A few months ago I was the stereotype European cigar smoker, taking only Cuban puros into serious consideration but at the same time pretty ignorant about all the amokes from other Central American countries. It all changed when I met a fellow Italo-American cigar lover who probably prefers to remain nameless (you know who you are Mr.) who gave me a chance to try many non-Cuban smokes, overcome the stereotypes and learn a lot in the process. Over the Autumn I received a few smokes from this real BOTL, so much so that some of the smokes landed on the bottom of my humidors and were more or less forgotten: a couple of days back I was rummaging through one of my humidors and found this 5 Vegas (Cinco Vegas) Classic 55 which I had completely forgotten. Definitely time to give it a go.
I had never heard of the 5 Vegas brand till recently and with the exception of their website (not very informative on the brand itself, more on their cigars) and the “Established 1890” on the band I initially couldn’t find much. After a bit of google-research the origin and recent history becomes a bit clearer. 5 Vegas was one of the hundreds of 19th century Cuban brands but the modern brand has little to do with the old one. Don Kiki Berger started the “modern” 5Vegas in Nicaragua around 1994; unfortunately when the financier of the venture passed away the brand went into financial difficulties and had to stop production (as Kiki Berger explains in this interview). The brand was later brought back to the market by the person behind Cigars International – not surprisingly 5 Vegas as a brand is quite evident on the notorious internet cigar store. According to rumors the original 5 Vegas classic blend is now sold by Cuban Crafters as Don Kiki Red. Since I have some of these at hand, I will definitely see how they compare.
5 Vegas Classic 55
Length: 5 1/2″
Price: Boxes of 25 sell for 75$
Filler: Nicaragua and Dominican Republic cuban seed
Smoking time: 70 minutes
Body: medium bodied.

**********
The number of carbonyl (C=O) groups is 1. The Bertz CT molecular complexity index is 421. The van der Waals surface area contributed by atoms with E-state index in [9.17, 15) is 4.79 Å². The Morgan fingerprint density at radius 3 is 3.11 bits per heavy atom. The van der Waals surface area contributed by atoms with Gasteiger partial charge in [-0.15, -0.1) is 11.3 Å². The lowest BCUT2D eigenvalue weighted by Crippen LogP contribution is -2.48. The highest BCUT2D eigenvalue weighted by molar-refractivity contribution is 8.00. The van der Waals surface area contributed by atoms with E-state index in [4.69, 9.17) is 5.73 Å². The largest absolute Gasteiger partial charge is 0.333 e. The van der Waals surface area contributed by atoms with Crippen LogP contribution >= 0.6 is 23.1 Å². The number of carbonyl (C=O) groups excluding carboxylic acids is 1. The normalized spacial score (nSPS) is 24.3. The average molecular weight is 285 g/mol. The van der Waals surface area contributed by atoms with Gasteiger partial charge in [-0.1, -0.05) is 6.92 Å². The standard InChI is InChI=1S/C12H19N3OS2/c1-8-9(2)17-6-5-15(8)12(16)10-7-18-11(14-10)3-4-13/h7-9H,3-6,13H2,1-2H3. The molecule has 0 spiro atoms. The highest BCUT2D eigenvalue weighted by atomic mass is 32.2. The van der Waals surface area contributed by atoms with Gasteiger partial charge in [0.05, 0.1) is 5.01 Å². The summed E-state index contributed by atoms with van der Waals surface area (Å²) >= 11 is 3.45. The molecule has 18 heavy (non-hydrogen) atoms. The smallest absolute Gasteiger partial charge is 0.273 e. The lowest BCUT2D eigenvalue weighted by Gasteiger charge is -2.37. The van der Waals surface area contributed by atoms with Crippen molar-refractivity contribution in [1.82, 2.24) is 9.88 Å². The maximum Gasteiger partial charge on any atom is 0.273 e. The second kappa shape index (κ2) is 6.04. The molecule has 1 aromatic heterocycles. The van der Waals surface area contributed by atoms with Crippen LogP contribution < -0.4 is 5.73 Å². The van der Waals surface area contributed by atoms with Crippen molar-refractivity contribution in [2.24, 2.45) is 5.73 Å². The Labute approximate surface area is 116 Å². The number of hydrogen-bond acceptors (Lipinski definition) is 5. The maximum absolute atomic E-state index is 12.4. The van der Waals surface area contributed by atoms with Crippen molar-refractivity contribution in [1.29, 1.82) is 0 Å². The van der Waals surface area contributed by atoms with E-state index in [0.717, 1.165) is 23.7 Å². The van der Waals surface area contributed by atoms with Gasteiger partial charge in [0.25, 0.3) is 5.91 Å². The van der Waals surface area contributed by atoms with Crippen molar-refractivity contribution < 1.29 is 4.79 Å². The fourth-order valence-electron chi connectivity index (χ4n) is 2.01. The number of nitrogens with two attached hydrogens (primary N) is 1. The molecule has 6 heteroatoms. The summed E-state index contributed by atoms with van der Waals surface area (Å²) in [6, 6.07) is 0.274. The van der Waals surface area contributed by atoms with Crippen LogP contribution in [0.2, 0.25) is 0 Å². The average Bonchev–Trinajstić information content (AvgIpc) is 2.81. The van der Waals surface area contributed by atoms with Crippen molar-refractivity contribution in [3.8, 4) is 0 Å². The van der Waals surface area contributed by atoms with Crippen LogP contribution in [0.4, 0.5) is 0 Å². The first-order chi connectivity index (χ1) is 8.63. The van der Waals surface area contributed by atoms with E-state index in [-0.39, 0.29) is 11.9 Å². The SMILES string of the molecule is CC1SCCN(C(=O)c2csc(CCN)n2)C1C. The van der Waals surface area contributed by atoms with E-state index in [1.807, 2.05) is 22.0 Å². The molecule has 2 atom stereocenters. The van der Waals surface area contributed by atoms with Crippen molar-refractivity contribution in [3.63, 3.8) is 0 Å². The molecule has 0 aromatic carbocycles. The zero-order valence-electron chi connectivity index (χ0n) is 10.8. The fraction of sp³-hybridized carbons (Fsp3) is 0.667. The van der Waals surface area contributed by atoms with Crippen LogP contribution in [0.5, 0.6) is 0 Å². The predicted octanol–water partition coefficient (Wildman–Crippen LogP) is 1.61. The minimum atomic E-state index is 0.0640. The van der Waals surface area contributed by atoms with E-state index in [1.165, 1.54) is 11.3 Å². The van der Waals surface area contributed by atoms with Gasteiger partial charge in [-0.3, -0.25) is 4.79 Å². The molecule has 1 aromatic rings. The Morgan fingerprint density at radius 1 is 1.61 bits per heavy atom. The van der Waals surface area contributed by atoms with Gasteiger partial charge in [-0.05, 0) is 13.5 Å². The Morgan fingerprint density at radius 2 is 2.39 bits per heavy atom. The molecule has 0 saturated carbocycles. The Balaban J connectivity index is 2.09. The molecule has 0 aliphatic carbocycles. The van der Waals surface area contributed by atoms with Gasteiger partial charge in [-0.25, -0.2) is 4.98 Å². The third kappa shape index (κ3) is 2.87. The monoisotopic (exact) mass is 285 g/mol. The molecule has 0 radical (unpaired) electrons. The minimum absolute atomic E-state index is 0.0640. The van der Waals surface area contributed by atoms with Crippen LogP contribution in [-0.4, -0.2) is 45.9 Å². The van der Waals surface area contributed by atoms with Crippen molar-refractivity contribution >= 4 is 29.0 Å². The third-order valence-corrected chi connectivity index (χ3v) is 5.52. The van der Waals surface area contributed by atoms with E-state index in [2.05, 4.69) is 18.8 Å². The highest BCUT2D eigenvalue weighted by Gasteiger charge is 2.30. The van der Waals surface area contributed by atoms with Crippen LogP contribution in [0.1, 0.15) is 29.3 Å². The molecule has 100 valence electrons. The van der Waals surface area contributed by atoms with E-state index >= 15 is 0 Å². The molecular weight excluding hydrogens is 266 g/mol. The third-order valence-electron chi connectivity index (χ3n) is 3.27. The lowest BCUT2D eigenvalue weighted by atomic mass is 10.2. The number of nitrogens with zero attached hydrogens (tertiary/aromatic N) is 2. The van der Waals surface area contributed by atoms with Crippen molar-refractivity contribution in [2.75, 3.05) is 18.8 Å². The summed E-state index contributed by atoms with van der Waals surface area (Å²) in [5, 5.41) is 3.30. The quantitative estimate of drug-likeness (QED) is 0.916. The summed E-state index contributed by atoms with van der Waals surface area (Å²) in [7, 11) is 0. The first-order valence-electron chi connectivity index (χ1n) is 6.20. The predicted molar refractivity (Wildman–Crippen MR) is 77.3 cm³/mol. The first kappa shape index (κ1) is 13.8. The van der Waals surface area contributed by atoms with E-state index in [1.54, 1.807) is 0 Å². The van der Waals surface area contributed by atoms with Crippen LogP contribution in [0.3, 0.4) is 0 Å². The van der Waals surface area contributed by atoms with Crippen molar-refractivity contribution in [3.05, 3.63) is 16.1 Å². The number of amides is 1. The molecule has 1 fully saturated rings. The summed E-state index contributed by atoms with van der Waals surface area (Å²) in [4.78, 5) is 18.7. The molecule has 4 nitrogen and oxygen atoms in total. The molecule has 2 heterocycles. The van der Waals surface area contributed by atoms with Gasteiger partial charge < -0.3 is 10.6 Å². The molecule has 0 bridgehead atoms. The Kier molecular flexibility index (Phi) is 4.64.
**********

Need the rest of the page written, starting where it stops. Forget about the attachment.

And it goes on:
Appearance and pre-smoke
Box pressed definitely means it here, the cigar has a square section and feels like holding a dice in your mouth… not really on top of my list when it comes to cigars. Apart from this, the wrapper is a bit rustic with a couple of discoloured spots but otherwise OK and pretty free of veins. The pre-light draw is nice and free but without any particular taste apart a general tobacco.
The burn on this fifty five was a bit crooked, from start to finish. My impression was that part of the fault was from the box pressed shape, as one of the corner/edges constantly burned slower than the rest. On top of that the cigar suddenly went out at about the 2/3 point; no idea how that happened as I was regularly puffing away at it. The ash is pretty impressive. I enjoyed the free (but not too much) draw and the smoke produced is OK but not any more than that.
The start is very interesting with lots of pepper spice, cocoa and some slight sweet herb finish but quite quickly the taste goes into a rather simple earthy tobacco with a bit of Nicaraguan spice and… nothing else much for the rest of the cigar. The cigar leaves you waiting for some evolution, but there is not much to keep the interest honestly. The only change is a little woodyness that progressively increases towards the end, but it’s too little too late.
Unless you’ve skipped the review up to this point, I think I made my impression of this cigar relatively clear: it is not a bad smoke as such, but for my taste it is just to simple to keep me interested for the hour and more this lasts for. It is not a cigar I would particularly look for based on my taste. On the other hand, for a 3 $ smoke it isn’t bad as such; yes it is rustic and has light burn issues but if you like a regular smoke on this flavour palette then this might as well be a good everyday option. Point-wise this gets a middle of the road 80.
This is the second of the 5 Vegas range I smoked -the other being a Gold, and up to now I am not particularly impressed. Still have a Relic and Cask strength to try, so maybe I will change my mind… you never know.